I was taking clients to the ferry at Portsmouth for the D-Day Beaches part of the tour when one of them [American] let out a groan and simulated climbing under his seat.
“Whatever is the matter?”
“My God! See that ship? Currently the largest ship in the world, the owners have gone bust and my company has a XX% stake in it. We stand to lose USD XXXmillions!”
And indeed it was stupendously big. It seemed to loom over the whole town. It was like a NYC block parked alongside Portsmouth.
I have been thru’ the Suez Canal. My father was returning to UK from his posting in Singapore. On our outward journey we had to go round the Cape, which added interest to the trip. We stopped at Cape Town and were whisked off by S.A. families to enjoy the delights of their homes.
On the way back we were the first ship thru’ [destination UK] after The Crisis. There was a brass band on the dockside and lots of flags and bunting.
Well this has been a challenge, my expertise is crashing my way up the suez!?
That I think was Hanjin shipping of S. Korea in 2017. Huge bankruptcy with 60+ ships several of which were amongst the largest container vessels at the time, of 18,000TEU.
I think it is going to be difficult for the Suez Canal company to demand damages from any one when their Pilot was temporarily in charge.
Interesting. In marine law is the Pilot in command of the vessel or does the Master retain overall responsibility?
I believe the Master is in overall control, he can override the Pilot’s instructions but at his own peril if an accident results.
In this case, if I understand it correctly, the ship lost power in a sand storm and was unable to be steered, which would have nothing to do with the Pilot’s instructions.
It’s a sticky point Graham.The Master does if I recall remain in overall control.
Certain waterways like the Barrier Reef requires a Pilot ( picked up at Thursday Island) who will take the vessel down the Qld coast but, a Master who has sufficient sailing experience of the route can take control of the navigational duties without a Pilot coming on board.
Many waterways are like this but I don’t recall if Suez comes under those guidelines.
In aviation, (I realise not specifically marine but broadly similar) there is a acknowledged protocol for determining who is Captain (PIC) carrying executive responsibility for the aircraft crew and passengers and everything associated with the flight (even with 2 or more pilots of the same rank/qualification/experience on the flight deck at the same time).
I’d be very surprised if that were not equally the case in marine terms.
Someone has to be in charge or chaos could surely ensue! (as perhaps it did on this occasion).
bit off “piste” but still SC related. Asked lady in our Lidl why all the center isles were empty…answer…a lot of the items gave been delayed by the closure of the Suez Canal!!
perhaps the reason @John_Scully couldn’t get his man sized drill…
I agree entirely with that, as a YouTube Surfer I have seen many videos which concentrate on radio exchanges between pilots and Air Traffic Control and, when it comes to matters of safety in the air, it is the Captain who is in legal control. This is born out by frequent comments by people who certainly appear to be airline pilots, and also ATC Controllers.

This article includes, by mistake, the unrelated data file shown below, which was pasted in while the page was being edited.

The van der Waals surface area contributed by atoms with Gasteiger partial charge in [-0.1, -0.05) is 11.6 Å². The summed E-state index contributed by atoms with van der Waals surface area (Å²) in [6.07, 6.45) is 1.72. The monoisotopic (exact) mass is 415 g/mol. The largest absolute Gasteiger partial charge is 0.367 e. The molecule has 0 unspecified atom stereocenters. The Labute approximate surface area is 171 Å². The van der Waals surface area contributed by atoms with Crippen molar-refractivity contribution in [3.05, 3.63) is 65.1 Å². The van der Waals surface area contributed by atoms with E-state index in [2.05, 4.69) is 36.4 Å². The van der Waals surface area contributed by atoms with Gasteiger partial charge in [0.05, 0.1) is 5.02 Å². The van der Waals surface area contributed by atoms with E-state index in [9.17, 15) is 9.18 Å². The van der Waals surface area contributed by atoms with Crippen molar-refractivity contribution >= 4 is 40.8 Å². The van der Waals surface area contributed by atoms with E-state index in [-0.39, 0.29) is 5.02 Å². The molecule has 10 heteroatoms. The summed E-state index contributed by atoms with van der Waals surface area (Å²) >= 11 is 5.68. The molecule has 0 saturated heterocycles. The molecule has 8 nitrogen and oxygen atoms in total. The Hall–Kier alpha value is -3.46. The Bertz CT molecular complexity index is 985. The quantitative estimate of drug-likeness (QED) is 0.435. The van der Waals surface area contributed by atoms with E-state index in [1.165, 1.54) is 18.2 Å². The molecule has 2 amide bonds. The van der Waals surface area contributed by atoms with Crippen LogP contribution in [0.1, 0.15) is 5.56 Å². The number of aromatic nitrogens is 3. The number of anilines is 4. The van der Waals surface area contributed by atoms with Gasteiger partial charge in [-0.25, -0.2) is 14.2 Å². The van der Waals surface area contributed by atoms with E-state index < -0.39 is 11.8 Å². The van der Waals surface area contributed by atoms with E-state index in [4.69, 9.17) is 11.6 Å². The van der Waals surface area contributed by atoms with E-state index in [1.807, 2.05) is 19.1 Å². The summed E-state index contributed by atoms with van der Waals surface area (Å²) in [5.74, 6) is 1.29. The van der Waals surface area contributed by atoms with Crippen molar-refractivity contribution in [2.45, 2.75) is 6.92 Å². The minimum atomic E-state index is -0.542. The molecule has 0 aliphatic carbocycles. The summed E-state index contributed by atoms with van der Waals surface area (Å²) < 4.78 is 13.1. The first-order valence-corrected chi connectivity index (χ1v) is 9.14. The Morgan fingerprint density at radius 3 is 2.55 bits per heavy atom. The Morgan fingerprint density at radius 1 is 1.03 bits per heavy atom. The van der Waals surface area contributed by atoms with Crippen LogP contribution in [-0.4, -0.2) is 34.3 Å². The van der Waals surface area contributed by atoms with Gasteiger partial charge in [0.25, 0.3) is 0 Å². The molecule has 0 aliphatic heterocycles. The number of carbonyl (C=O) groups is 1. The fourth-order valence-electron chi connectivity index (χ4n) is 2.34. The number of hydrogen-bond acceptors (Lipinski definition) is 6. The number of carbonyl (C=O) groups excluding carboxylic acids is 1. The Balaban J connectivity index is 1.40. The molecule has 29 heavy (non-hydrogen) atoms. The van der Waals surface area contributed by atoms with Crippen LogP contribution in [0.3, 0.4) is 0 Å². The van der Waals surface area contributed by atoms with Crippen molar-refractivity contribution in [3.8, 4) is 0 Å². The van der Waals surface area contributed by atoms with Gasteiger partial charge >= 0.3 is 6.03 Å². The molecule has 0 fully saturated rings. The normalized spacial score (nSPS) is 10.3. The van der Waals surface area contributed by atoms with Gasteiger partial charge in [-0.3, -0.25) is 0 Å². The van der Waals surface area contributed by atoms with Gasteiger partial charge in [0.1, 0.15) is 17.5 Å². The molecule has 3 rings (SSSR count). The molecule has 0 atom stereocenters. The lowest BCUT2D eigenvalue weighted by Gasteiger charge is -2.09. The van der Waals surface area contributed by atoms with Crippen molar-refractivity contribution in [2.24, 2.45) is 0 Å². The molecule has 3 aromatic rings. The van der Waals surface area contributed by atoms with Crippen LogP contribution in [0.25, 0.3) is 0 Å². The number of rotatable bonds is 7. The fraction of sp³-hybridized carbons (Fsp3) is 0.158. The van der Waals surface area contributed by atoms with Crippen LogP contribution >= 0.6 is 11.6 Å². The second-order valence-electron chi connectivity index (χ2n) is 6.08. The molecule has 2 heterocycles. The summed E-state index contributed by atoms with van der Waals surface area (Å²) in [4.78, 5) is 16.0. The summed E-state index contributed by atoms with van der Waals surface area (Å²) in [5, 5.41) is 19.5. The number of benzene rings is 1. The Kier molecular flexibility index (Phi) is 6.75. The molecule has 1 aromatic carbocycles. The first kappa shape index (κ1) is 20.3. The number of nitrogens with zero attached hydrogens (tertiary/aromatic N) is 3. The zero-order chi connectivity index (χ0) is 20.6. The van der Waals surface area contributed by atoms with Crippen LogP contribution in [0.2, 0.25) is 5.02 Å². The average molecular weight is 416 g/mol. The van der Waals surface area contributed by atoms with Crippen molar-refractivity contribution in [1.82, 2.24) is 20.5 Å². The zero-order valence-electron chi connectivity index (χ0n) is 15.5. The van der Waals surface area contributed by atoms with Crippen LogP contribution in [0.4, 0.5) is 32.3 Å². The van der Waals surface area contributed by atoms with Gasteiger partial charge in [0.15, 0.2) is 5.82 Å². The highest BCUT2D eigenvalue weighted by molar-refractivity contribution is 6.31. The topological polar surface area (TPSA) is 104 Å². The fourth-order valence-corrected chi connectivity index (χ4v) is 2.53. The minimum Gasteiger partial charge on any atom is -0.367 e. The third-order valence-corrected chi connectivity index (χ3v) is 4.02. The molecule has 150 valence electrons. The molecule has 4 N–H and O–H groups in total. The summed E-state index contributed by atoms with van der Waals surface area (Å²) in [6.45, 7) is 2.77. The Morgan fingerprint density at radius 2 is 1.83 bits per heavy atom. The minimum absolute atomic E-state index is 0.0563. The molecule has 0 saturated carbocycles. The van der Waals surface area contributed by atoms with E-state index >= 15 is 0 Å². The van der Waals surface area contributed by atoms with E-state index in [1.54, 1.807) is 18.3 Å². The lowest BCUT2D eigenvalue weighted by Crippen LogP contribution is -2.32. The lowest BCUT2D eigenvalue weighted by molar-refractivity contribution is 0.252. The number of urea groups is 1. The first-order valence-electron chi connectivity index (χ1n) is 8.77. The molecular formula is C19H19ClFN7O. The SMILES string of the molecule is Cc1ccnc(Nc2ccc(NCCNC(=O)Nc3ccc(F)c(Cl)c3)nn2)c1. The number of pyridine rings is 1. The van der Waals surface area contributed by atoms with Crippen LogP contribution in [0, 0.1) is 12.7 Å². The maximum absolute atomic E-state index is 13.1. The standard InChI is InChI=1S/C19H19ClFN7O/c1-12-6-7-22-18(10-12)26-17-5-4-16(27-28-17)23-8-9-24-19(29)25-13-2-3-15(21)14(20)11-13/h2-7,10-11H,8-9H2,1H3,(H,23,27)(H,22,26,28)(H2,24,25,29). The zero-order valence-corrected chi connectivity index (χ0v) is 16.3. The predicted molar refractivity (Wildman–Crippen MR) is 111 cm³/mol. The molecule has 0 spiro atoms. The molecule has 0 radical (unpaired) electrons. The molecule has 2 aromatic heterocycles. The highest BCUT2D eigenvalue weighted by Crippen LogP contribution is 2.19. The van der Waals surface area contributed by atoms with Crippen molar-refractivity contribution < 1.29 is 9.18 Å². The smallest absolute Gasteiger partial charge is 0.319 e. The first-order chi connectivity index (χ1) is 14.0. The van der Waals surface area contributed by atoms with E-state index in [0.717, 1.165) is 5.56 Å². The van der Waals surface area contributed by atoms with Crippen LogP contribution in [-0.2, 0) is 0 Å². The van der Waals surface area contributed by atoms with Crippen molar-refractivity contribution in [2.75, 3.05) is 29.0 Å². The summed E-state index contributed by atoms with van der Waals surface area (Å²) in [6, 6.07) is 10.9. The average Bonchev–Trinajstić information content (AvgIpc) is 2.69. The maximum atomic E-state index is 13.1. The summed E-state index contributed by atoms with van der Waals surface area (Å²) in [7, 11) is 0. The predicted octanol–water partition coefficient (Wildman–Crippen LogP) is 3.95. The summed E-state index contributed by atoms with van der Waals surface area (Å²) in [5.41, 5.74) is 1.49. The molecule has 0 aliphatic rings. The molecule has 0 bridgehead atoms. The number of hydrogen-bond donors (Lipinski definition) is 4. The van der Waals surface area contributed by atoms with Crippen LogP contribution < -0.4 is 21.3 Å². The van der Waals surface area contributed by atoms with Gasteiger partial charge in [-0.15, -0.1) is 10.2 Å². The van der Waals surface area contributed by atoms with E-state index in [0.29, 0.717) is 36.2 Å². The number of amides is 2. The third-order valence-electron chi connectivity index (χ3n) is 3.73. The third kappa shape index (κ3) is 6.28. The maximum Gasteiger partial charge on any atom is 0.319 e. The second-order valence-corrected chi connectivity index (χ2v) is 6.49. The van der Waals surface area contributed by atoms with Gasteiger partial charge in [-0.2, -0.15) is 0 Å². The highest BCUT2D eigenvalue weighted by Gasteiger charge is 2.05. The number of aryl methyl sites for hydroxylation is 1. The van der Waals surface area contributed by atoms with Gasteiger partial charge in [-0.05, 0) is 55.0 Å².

To me these exchanges are fascinating, if only because I cannot believe how on earth pilots, especially the pilots without English as a 1st language, keep up with the rapid fire flow of instructions and numbers (call signs, heading, windspeed/direction, taxiways, runways etc). Only one reason why I am determined to keep my feet on the surface.
As a pilot, it is quite daunting when you first encounter this in the air (just as bad on the ground calling for taxi instructions for departure) but tbh, your ear tunes to what is to be expected and ATC usually fire off instructions in a structured way. When flying airways specifically, my airways log sheet was designed to accommodate the instructions in a shorthand form (since you have to “read back” specific instructions) which eased the pressure somewhat. such as “/ fl 100 m hdg OR Ldn 135.525” translated to mean "climb to flight level 100, maintain heading, on reaching FL 100 call London Control wun tree fife deycimel fife too fife " Simple!
Every pilot from wherever in the world I sailed with spoke English, it was the first requirement.
Yes, precisely, Simple.
I have never been an air pilot, but many years ago I realised via Flight Simulator that I might have had an affinity for it. I cottoned on straight away and planned, and accomplished, long flights in daylight and at night, sometimes setting the auto pilot while I was away eating my dinner, and was overjoyed on my return to find myself exactly where I should be.
But that never involved any radio communications.
As I said, feet firmly on the surface.
I have a friend who was in Marine insurance before he retired.
I will ask him.
Yes, Peter, you are talking of sea pilots which are a different kettles of fish to air pilots of course.
But a sea pilot, who is really the equivalent of an ATC controller rather than an airline captain, has the advantage of being within a few feet of your elbow and much easier to ask for a repeat of an instruction, perhaps poorly understood because of accent etc., and with the added advantage of observed body language.
For example ‘I said PORT!!’, accompanied by a left arm shot out horizontally.
That will be very informative, Jane, because although the legalities will be known and no doubt observed, the acid test of who pays for the damage will also be revealed.
In the Suez case, I would expect that the Egyptian authorities will have made fairly sure that the blockage was not down to a pilot making a mistake, before launching a claim. Either, one, or perhaps several, insurance companies will feel the ultimate pain. And the ship owners will be thankful, or otherwise, that their ‘excess’ was, or was not, manageable.